Company representatives told the state Water Resource Management Commission yesterday that the proposed 1,400-slip marina - about twice the size of the Ala Wai facility - would diversify an economy hit by sugar and military closures, and could attract world-class yacht races while offering younger people diversions from drugs and crime.
"It finally appears that this vision may be more than a pipe dream, that it may actually become a reality in our lifetime," said attorney Alan M. Oshima, asking for a water-use permit the company needs before it can start dredging.
But Paul Achitoff, a lawyer for the Sierra Club Legal Defense Fund, urged commission members not to be swayed by Haseko's attempts to "dazzle and distract."
He said Haseko cannot meet strict permit requirements under the state's water code and said the marina could affect the quality of water drawn from an already overburdened Ewa caprock aquifer.
The comments were made as the commission opened a contested-case hearing on the issue at the Kalanimoku Building. It is scheduled to last at least through the week and resume briefly next month, with a decision expected early next year.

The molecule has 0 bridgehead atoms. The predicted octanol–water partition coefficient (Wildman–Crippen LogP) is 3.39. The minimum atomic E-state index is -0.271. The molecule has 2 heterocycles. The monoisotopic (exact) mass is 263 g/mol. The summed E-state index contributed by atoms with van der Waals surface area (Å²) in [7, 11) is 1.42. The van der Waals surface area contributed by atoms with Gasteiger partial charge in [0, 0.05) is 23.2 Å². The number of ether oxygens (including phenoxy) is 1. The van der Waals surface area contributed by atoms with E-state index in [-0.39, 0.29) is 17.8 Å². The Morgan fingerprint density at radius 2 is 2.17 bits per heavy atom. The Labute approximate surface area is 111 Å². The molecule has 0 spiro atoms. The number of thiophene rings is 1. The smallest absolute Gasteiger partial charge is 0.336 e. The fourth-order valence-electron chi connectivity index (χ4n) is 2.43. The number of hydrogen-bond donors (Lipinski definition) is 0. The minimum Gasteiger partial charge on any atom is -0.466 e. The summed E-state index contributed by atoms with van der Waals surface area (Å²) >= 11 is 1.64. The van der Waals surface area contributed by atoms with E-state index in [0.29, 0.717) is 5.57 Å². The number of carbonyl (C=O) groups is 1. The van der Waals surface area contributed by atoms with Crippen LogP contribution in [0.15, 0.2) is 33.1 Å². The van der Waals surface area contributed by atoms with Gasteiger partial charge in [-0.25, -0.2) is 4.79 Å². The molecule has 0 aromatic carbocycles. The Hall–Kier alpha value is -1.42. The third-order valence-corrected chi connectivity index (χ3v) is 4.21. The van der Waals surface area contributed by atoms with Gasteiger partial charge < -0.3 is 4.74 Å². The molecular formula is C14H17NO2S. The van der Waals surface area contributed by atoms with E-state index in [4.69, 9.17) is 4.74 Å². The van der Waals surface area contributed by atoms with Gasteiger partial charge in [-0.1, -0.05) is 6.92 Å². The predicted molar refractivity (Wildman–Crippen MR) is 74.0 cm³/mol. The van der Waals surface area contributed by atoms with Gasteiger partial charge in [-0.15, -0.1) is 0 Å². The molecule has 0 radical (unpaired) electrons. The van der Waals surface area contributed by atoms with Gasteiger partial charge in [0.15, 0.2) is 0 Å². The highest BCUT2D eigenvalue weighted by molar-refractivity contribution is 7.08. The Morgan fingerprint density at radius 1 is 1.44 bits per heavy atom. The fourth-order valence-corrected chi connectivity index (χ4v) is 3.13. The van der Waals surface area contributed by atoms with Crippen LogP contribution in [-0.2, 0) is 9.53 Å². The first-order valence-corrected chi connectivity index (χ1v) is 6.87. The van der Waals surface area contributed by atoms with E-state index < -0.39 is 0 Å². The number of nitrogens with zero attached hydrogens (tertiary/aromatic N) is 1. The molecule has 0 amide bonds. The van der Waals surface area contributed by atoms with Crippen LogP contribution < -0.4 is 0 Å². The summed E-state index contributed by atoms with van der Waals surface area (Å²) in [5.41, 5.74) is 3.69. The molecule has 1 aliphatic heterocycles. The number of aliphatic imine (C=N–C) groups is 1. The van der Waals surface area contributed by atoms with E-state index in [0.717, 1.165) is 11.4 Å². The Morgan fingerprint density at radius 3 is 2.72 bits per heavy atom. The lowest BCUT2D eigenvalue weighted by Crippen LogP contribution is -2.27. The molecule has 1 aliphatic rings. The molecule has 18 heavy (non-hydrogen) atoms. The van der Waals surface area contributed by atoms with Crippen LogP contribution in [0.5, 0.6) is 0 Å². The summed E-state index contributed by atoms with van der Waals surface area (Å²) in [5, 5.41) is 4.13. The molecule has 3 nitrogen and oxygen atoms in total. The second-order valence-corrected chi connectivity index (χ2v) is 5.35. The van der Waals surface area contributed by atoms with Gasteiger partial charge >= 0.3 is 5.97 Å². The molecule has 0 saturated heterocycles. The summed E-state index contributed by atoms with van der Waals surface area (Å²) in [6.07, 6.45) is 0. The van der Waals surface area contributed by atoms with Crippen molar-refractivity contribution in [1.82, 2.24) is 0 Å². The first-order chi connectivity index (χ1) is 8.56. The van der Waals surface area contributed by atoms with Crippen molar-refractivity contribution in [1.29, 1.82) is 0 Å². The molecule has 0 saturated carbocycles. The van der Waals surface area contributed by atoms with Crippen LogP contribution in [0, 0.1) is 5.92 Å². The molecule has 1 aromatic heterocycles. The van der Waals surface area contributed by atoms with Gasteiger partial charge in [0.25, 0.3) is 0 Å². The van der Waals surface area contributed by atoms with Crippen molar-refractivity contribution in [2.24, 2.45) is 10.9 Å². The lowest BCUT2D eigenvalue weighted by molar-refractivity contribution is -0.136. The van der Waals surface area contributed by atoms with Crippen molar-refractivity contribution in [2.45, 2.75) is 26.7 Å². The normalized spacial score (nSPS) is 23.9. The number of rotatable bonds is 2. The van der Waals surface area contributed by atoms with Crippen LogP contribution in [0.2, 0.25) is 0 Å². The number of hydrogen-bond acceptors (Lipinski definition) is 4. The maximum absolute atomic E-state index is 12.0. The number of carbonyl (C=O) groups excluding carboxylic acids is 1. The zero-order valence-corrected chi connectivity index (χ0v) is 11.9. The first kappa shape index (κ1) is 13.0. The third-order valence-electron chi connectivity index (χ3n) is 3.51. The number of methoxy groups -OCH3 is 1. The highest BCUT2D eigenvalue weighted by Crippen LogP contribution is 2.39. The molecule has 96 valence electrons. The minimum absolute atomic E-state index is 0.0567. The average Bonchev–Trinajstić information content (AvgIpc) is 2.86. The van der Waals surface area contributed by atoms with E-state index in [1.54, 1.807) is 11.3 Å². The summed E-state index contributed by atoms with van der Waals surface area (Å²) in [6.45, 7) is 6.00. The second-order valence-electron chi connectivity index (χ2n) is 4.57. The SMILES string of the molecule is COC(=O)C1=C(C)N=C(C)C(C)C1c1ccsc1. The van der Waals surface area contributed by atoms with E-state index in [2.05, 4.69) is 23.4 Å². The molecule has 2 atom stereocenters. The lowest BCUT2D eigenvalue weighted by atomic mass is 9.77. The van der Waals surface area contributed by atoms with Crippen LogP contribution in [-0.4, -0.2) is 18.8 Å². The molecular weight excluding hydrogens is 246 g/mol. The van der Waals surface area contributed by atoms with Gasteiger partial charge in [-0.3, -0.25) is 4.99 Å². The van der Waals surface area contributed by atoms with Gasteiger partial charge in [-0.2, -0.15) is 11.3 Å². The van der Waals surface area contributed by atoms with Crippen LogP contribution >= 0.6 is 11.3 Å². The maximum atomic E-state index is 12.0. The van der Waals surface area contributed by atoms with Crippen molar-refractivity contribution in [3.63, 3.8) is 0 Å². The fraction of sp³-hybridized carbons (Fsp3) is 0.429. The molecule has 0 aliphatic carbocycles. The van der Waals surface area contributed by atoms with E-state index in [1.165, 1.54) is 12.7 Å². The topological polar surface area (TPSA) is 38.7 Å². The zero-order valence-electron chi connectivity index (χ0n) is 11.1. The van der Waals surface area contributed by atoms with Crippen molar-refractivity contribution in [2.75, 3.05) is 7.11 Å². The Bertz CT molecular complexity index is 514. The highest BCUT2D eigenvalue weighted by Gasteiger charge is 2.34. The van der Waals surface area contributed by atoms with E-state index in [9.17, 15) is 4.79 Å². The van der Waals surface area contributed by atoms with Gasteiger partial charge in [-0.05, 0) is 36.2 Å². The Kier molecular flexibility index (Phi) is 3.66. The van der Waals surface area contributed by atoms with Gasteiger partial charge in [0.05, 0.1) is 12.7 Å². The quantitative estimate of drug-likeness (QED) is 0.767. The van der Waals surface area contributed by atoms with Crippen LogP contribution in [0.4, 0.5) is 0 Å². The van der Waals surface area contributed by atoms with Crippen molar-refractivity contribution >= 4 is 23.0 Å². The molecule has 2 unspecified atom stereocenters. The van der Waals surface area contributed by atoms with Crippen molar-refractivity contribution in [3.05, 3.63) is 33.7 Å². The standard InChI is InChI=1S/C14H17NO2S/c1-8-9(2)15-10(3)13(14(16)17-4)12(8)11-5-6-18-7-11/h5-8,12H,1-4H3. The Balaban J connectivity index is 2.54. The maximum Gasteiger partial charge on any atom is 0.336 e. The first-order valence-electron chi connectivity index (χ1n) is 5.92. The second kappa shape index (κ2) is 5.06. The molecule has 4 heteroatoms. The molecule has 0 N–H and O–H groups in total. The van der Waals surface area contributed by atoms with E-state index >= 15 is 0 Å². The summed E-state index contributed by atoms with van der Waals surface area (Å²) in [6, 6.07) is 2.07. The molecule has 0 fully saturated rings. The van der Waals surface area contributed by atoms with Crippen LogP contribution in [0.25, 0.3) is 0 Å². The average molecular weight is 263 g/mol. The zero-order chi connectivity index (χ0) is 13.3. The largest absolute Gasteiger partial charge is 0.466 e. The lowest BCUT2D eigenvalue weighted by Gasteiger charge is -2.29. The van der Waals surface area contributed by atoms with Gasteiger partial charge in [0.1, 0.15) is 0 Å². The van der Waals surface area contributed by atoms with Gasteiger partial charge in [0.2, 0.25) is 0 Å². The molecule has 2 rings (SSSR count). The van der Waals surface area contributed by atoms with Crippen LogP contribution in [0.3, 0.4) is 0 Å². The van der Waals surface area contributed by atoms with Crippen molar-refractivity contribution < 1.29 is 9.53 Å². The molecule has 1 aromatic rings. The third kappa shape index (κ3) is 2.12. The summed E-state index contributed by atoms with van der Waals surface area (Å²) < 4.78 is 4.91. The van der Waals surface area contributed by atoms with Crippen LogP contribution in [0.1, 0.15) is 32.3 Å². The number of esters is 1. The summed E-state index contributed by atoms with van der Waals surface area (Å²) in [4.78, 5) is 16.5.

The marina is part of Haseko's Ewa Marina Community Development project, a 1,100-acre development that includes a maritime commercial center, a 27-hole golf course and 4,850 condominium units, single-family homes and townhouses ranging from in price from luxury to affordable.
The company says it has all major permits needed to proceed with the project except for the water-use permit.
Haseko hopes to begin work next year, with completion taking 15 to 20 years.
Commissioners ordered the hearing because of questions about the marina's effect on the aquifer - a 29-square-mile, wedge-shaped layer of porous limestone through which nonpotable water seeps.
Haseko says its experts feel the impact will be "minimal," and dismisses arguments that excavation will puncture the caprock and increase the flow of brackish water into the ocean.
In the worst-case scenario, two nearby golf courses that use the water could be affected, it says.
The defense fund, though, criticizes the company's lack of firm statistics, and is worried any depletion will further stress the aquifer as development heads in the Ewa direction.
The aquifer was primarily fed by Oahu Sugar Co. irrigation water percolating into the ground, a source that vanished when the company closed last year.
The city now is planning to put treated waste water into the aquifer as a way to replenish it.
The defense fund is representing the Save Ewa Beach Ohana, Ka Lahui Hawaii, Life of the Land, Save our Surf and the Sierra Club.
The Office of Hawaiian Affairs also is contesting the permit, arguing in part that the marina will affect traditional shoreline activities of native Hawaiians.